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I have gone through and beaten this game, 100%, three or four times in my life—most recently about a month ago. I know this game like I know the back of my hand. The areas, the data, the order of key items; all of these are things that I know by heart via repeated playthroughs. One would think that with all of this background knowledge that the sense of exploration and intrigue would disappear completely. To some extent it does, especially during my second 100% playthrough last year. The quest to accurately describe my feelings for a game so entwined with my childhood naivety and the impact it had on me remains a true mystery, even at the writing of this review. At times, I find the game a modern masterpiece, with immense attention to detail and absolutely perfect control and durability. Other times, it’s a slog of going from one place to another without any sense of freedom. Prime is so unbalanced within my objective qualifications that it becomes difficult to feel entirely comfortable with the heaps of praise I could give the game.

This all changed with my last playthrough, as I’ve found the justifications to marvel at this game’s ability, polish, and intellectual intrigue, while also bashing it for the things that make it less than the irrefutable best. This is likely the most time replaying a certain subject before knowing my true opinion ever, so take note that everything I say is not just objectively right, but established by way too many revisions.

One thing about Metroid Prime that becomes more impressive as the years roll by is how well it still runs and how good it still looks. The Gamecube is often the butt of many performance-based jokes, but this is one very notable exception. Back when Nintendo brought their A-game in developing first-party content, Metroid Prime emerged as a gold standard for performance and innovation. Even now, I find myself overwhelmed by how amazing the game’s graphics hold up. I would argue they look better than anything Metroid-related Nintendo’s released since Metroid Prime 3. It goes a long way in creating an atmosphere of dread and suspense, much like the opening sequence.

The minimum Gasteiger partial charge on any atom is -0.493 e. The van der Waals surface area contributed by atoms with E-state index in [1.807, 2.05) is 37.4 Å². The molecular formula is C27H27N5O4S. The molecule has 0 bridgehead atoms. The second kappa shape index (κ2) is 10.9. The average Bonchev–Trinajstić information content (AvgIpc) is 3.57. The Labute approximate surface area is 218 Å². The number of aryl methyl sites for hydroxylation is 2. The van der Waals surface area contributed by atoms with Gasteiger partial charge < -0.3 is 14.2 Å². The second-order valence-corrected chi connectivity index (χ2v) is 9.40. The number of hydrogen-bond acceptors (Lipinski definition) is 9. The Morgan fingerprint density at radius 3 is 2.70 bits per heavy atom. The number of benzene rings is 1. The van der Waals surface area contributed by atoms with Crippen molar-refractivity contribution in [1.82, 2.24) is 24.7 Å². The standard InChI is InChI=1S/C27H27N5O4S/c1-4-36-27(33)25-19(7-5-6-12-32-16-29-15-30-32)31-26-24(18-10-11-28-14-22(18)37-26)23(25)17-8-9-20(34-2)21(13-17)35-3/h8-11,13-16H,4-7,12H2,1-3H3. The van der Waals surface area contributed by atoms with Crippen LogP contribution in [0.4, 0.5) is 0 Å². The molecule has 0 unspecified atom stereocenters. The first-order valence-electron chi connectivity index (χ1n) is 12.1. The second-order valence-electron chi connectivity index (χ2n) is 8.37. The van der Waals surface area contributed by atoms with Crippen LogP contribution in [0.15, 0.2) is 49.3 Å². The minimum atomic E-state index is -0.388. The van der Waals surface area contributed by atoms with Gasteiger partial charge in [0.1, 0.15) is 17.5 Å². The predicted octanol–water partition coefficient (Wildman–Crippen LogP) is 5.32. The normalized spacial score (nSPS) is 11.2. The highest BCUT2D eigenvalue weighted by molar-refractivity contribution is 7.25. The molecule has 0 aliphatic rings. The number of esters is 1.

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What is likely the greatest compliment one can give to a video game is that it works wonderfully. Glitches though it may have if exploited, the game is a carefully crafted diamond that very rarely lags and very rarely gives one trouble with control or camera distinction. Button input is solid and the gameplay remains a fluid rate of sixty(?) frames per second. In terms of power, Metroid Prime is among the best the Gamecube, and all of Nintendo, has to offer. The game itself is an occasionally thrilling and consistently entertaining work of build-up and climaxes. The assortment of weapons and items provide a number of ways to play the game and combat the enemies within an area, as well as explore places originally out of reach. Whether fighting, scanning, or exploring Tallon IV, the game is an archaeologist’s dream combined with the precision combat that the franchise is known for.

But as said in the first paragraph, core gameplay isn’t all that makes a game for me. Thankfully, Metroid Prime is one game that passes the category of narrative or character intrigue, but to what extent? The concept of the Scan Visor and all of the information provided to the player is somewhat up for debate as to whether or not it really adds to the game. I’m sure many would gladly state that it was a good idea and adds another dimension to the world-building of Tallon IV, but the execution is somewhat on the fence. Scanning everything in sight somewhat breaks the flow of the game, and while the player is getting more information about the environment, one could end up scanning and reading more than they are actually playing the game. Not only this, but scanning various things gives the player the answer to all of their questions, threatening the sort of “Isolation” vibe that so many adore from this franchise. It makes the game considerably easier, as weak points are given away and vantage points become noted. And should the player decide not to scan and spoil themselves to these things, they are still depriving themselves of that world-building it provides as well. This is somewhat balanced by the importance of a scan distinguished by colors of red or orange, but one can’t know what they’re going to find nevertheless.